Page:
Azumanga Daioh GP03 Ver. “Osaka” Progress

 

October 2, 2017:

I crack open the bag of 7 resin pieces of varying size that will be my entry for the “RX-78” theme award for this year’s SCGMC. We at TGG like to push the creativity level and hope that folks think outside the box when they see our themes. Sometimes we are restrictive, but most of the time, it’s as wide open as anyone’s imagination. I picked up this Azumanga Daioh chibi resin kit earlier this year while I was in Hong Kong because it just screamed RX-78. It is taken from a scene where Osaka dresses herself up as the RX-78 GP03 Stamen with Dendrobium. So, this is my RX-78 entry.

I started out just pinning the kit and cleaning up flash. The kit is obviously a recast, so there are some rough mold lines and rough alignment holes. But I get her pinned for the most part. Some other pieces I used magnets to get the best alignment. I cut a small piece of acrylic rod, drilled out a small section and fit a brass rod that connects to the tail of Mr. Tadakichi, since the Dendo needs to be in flight. I have a simple wood base from Michaels that I will need to sand, stain, and gloss.

Once pinned, I can get down to the initial sanding and clean up work. Metal files are VERY useful in getting into tight areas a sanding stick won’t reach.

After each piece is sanding, it’s thrown into a tub of industrial strength degreaser to remove mold release. There will be a decent amount of masking, so I need to make sure all the mold release is removed.

This kit is pretty simple so this shouldn’t take too long to finish. I have some P-Bandai kits arriving this week, so this is a good thing that this thing is relatively simple.

October 7, 2017:

This was a very quick project. These small resin figures are pretty simple and perfect to squeeze in between projects. Last time I posted that the parts were sanded and soaked in an industrial strength cleaner. A day later, they get the scrubbing treatment with a dip in the ultrasonic cleaner and water.

After the scrubbing session, the parts are laid out to air dry. Once all the parts are dry, I can work on the immediate problem areas on the kit. There are a few bubbles and chipped resin, but a short session with some light curing putty and sanding fills and fixes things. This is just on the bare resin. The parts are now ready for priming.

Below, the parts are skewered and ready for primer. Once primed, I can check for surface defects. The primer grey will show all sorts of fun mistakes or missed areas that need to be addressed.

While the primer dries, I sand the wood base and stain it with a dark ebony stain. I think the stain really brings out some of the colors in the wood.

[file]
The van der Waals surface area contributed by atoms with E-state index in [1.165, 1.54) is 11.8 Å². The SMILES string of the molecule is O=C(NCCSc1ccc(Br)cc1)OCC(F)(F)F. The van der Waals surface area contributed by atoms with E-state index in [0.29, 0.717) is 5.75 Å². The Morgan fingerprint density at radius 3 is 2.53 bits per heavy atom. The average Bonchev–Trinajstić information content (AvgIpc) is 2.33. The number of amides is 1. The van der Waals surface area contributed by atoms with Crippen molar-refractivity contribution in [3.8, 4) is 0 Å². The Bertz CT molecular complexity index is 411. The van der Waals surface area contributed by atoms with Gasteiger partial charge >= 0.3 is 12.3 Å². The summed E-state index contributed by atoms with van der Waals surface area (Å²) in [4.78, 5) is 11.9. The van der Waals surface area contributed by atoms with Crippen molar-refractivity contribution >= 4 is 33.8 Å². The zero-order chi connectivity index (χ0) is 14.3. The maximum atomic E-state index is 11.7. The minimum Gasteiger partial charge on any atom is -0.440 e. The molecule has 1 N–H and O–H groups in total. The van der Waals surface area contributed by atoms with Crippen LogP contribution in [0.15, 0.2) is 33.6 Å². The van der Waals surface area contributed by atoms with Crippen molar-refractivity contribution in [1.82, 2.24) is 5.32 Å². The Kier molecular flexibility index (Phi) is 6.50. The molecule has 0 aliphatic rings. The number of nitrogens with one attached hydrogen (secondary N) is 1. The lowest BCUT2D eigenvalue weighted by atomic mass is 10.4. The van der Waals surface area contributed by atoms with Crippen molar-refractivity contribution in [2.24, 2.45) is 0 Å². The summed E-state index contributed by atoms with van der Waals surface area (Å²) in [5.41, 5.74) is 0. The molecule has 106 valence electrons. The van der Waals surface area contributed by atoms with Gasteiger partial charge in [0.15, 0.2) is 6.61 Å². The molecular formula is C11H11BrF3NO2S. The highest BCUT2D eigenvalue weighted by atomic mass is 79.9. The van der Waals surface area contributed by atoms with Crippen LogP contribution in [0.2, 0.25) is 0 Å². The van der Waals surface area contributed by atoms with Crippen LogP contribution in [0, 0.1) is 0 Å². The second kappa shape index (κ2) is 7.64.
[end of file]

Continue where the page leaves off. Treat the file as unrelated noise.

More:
Returning to the kit. There are some areas that need attention such as pin holes that need to be drilled out and filled and all sorts of missed mold lines and a few surface defects. Once these are all fixed, the parts are primed again. And then rechecked for more mistakes. After a few sessions, I either give up or they’re good enough to move on to the next step. I basically give up and move on.

Base colors are sprayed. Base skin and base black for the hair pieces. I spray both hair pieces separately because I will then mate them together to fix the gap (seen later in this post). It is easier to get these two pieces painted first before moving on to assembly and fixing the gaps.

The fan pieces are painted and assembled. The skin tones are highlighted and finished off. And the rest of the parts are getting color paint sessions.

Once the head is done with paint, I can get the two halves of the hair assembled. Once assembled, of course there is a gap. The hair pieces are glued together first. Then the face is masked off. Then the gap is filled with light curing putty and sanded down. It seems counter intuitive to paint the hair pieces only to sand it and remove the paint. However, the paint around the face is still there as well as the back of the neck area. Those areas are difficult to paint once the head is assembled. Hence the reason for the previous paint session. Once the gap is sanded down, the head is primed to check for mistakes and there were a few additional sand and putty sessions before getting the head repainted.

Since a decent amount of the parts can be assembled, I started assembling and gluing. At this point, I have a dog with a cat on its back holding up a severed head. No, this isn’t creepy at all.

The last bit of work was to paint and mask off the main body.

Once that is done, everything is glued together and the project is done. A nice quick one week project. And now I have an entry for the SCGMC 2017 Theme: “RX-78”

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